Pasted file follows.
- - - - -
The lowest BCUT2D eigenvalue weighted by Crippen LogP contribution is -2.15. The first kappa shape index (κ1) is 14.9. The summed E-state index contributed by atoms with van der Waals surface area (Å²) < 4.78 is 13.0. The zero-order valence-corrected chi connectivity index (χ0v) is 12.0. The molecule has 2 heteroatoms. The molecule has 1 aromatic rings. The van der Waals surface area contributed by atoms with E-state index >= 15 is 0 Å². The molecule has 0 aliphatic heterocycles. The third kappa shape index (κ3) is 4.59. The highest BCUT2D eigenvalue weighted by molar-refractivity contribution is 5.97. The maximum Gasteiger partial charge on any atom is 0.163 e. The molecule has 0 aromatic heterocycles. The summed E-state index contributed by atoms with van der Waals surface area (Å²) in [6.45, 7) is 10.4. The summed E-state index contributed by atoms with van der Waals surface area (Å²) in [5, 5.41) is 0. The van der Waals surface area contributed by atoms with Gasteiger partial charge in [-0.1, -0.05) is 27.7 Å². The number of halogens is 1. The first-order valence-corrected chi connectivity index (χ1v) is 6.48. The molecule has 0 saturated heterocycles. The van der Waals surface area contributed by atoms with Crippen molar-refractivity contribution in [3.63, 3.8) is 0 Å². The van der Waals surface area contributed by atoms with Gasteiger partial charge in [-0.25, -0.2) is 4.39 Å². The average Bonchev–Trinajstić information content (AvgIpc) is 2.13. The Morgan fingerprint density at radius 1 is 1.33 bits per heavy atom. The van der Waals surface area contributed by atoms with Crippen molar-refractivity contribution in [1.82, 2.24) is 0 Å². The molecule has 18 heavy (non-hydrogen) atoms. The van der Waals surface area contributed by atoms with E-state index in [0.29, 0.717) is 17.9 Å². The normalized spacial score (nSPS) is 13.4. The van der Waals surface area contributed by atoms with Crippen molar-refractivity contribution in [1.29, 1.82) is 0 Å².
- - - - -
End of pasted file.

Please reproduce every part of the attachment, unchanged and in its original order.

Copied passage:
The lowest BCUT2D eigenvalue weighted by Crippen LogP contribution is -2.15. The first kappa shape index (κ1) is 14.9. The summed E-state index contributed by atoms with van der Waals surface area (Å²) < 4.78 is 13.0. The zero-order valence-corrected chi connectivity index (χ0v) is 12.0. The molecule has 2 heteroatoms. The molecule has 1 aromatic rings. The van der Waals surface area contributed by atoms with E-state index >= 15 is 0 Å². The molecule has 0 aliphatic heterocycles. The third kappa shape index (κ3) is 4.59. The highest BCUT2D eigenvalue weighted by molar-refractivity contribution is 5.97. The maximum Gasteiger partial charge on any atom is 0.163 e. The molecule has 0 aromatic heterocycles. The summed E-state index contributed by atoms with van der Waals surface area (Å²) in [6.45, 7) is 10.4. The summed E-state index contributed by atoms with van der Waals surface area (Å²) in [5, 5.41) is 0. The van der Waals surface area contributed by atoms with Gasteiger partial charge in [-0.1, -0.05) is 27.7 Å². The number of halogens is 1. The first-order valence-corrected chi connectivity index (χ1v) is 6.48. The molecule has 0 saturated heterocycles. The van der Waals surface area contributed by atoms with Crippen molar-refractivity contribution in [3.63, 3.8) is 0 Å². The van der Waals surface area contributed by atoms with Gasteiger partial charge in [-0.25, -0.2) is 4.39 Å². The average Bonchev–Trinajstić information content (AvgIpc) is 2.13. The Morgan fingerprint density at radius 1 is 1.33 bits per heavy atom. The van der Waals surface area contributed by atoms with Crippen molar-refractivity contribution in [1.82, 2.24) is 0 Å². The molecule has 18 heavy (non-hydrogen) atoms. The van der Waals surface area contributed by atoms with E-state index in [0.29, 0.717) is 17.9 Å². The normalized spacial score (nSPS) is 13.4. The van der Waals surface area contributed by atoms with Crippen molar-refractivity contribution in [1.29, 1.82) is 0 Å².